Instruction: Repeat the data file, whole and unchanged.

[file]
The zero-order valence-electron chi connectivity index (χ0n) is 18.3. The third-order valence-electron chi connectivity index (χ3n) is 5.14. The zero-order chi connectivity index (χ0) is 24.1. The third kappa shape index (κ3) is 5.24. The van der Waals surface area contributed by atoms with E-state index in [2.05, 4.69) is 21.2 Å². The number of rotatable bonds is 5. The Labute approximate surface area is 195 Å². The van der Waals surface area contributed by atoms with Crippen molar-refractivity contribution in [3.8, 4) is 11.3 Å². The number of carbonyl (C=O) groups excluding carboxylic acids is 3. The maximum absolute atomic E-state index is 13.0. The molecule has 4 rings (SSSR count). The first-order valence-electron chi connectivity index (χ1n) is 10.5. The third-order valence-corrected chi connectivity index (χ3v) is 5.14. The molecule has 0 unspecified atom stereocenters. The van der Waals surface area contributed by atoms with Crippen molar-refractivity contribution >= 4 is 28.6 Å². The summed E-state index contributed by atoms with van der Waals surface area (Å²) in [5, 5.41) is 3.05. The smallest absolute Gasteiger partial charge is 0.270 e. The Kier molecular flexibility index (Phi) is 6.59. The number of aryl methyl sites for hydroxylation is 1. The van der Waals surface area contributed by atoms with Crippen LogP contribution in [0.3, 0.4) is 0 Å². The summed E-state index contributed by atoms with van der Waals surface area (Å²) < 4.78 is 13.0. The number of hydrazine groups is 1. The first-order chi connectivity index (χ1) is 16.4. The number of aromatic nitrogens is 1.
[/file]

The zero-order valence-electron chi connectivity index (χ0n) is 18.3. The third-order valence-electron chi connectivity index (χ3n) is 5.14. The zero-order chi connectivity index (χ0) is 24.1. The third kappa shape index (κ3) is 5.24. The van der Waals surface area contributed by atoms with E-state index in [2.05, 4.69) is 21.2 Å². The number of rotatable bonds is 5. The Labute approximate surface area is 195 Å². The van der Waals surface area contributed by atoms with Crippen molar-refractivity contribution in [3.8, 4) is 11.3 Å². The number of carbonyl (C=O) groups excluding carboxylic acids is 3. The maximum absolute atomic E-state index is 13.0. The molecule has 4 rings (SSSR count). The first-order valence-electron chi connectivity index (χ1n) is 10.5. The third-order valence-corrected chi connectivity index (χ3v) is 5.14. The molecule has 0 unspecified atom stereocenters. The van der Waals surface area contributed by atoms with Crippen molar-refractivity contribution >= 4 is 28.6 Å². The summed E-state index contributed by atoms with van der Waals surface area (Å²) in [5, 5.41) is 3.05. The smallest absolute Gasteiger partial charge is 0.270 e. The Kier molecular flexibility index (Phi) is 6.59. The number of aryl methyl sites for hydroxylation is 1. The van der Waals surface area contributed by atoms with Crippen LogP contribution in [0.3, 0.4) is 0 Å². The summed E-state index contributed by atoms with van der Waals surface area (Å²) < 4.78 is 13.0. The number of hydrazine groups is 1. The first-order chi connectivity index (χ1) is 16.4. The number of aromatic nitrogens is 1.